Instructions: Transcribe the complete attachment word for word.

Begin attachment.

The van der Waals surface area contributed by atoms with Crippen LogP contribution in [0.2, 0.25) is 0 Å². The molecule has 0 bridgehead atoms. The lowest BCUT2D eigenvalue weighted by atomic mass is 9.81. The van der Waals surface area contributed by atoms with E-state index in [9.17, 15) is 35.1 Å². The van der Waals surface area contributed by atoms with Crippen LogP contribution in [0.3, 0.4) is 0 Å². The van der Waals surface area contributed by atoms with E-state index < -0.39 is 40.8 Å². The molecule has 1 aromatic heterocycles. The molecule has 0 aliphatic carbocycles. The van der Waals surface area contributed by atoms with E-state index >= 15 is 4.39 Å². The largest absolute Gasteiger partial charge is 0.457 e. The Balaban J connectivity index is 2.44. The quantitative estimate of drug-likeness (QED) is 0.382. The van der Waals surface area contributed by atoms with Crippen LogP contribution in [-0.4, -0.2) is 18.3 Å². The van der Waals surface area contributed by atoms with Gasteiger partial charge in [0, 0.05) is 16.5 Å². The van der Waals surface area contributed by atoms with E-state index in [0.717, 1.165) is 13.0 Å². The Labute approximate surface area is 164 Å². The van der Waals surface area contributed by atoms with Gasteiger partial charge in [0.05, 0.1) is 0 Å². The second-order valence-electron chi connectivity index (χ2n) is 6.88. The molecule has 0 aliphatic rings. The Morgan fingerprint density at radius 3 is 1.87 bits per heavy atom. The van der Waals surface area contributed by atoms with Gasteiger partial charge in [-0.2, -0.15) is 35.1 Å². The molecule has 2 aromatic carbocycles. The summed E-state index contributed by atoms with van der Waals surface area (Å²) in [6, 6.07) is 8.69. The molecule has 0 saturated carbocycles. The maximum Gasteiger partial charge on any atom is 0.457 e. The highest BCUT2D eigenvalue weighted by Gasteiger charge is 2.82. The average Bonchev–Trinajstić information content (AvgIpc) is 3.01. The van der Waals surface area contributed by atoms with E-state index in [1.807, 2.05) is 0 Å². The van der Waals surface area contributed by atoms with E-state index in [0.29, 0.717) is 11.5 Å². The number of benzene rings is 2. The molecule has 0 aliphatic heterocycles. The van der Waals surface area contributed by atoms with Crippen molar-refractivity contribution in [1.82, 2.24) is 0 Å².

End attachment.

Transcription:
The van der Waals surface area contributed by atoms with Crippen LogP contribution in [0.2, 0.25) is 0 Å². The molecule has 0 bridgehead atoms. The lowest BCUT2D eigenvalue weighted by atomic mass is 9.81. The van der Waals surface area contributed by atoms with E-state index in [9.17, 15) is 35.1 Å². The van der Waals surface area contributed by atoms with Crippen LogP contribution in [0.3, 0.4) is 0 Å². The van der Waals surface area contributed by atoms with E-state index < -0.39 is 40.8 Å². The molecule has 1 aromatic heterocycles. The molecule has 0 aliphatic carbocycles. The van der Waals surface area contributed by atoms with E-state index >= 15 is 4.39 Å². The largest absolute Gasteiger partial charge is 0.457 e. The Balaban J connectivity index is 2.44. The quantitative estimate of drug-likeness (QED) is 0.382. The van der Waals surface area contributed by atoms with Crippen LogP contribution in [-0.4, -0.2) is 18.3 Å². The van der Waals surface area contributed by atoms with Gasteiger partial charge in [0, 0.05) is 16.5 Å². The van der Waals surface area contributed by atoms with E-state index in [0.717, 1.165) is 13.0 Å². The Labute approximate surface area is 164 Å². The van der Waals surface area contributed by atoms with Gasteiger partial charge in [0.05, 0.1) is 0 Å². The second-order valence-electron chi connectivity index (χ2n) is 6.88. The molecule has 0 aliphatic rings. The Morgan fingerprint density at radius 3 is 1.87 bits per heavy atom. The van der Waals surface area contributed by atoms with Gasteiger partial charge in [-0.2, -0.15) is 35.1 Å². The molecule has 2 aromatic carbocycles. The summed E-state index contributed by atoms with van der Waals surface area (Å²) in [6, 6.07) is 8.69. The molecule has 0 saturated carbocycles. The maximum Gasteiger partial charge on any atom is 0.457 e. The highest BCUT2D eigenvalue weighted by Gasteiger charge is 2.82. The average Bonchev–Trinajstić information content (AvgIpc) is 3.01. The van der Waals surface area contributed by atoms with E-state index in [1.807, 2.05) is 0 Å². The van der Waals surface area contributed by atoms with E-state index in [0.29, 0.717) is 11.5 Å². The number of benzene rings is 2. The molecule has 0 aliphatic heterocycles. The van der Waals surface area contributed by atoms with Crippen molar-refractivity contribution in [1.82, 2.24) is 0 Å².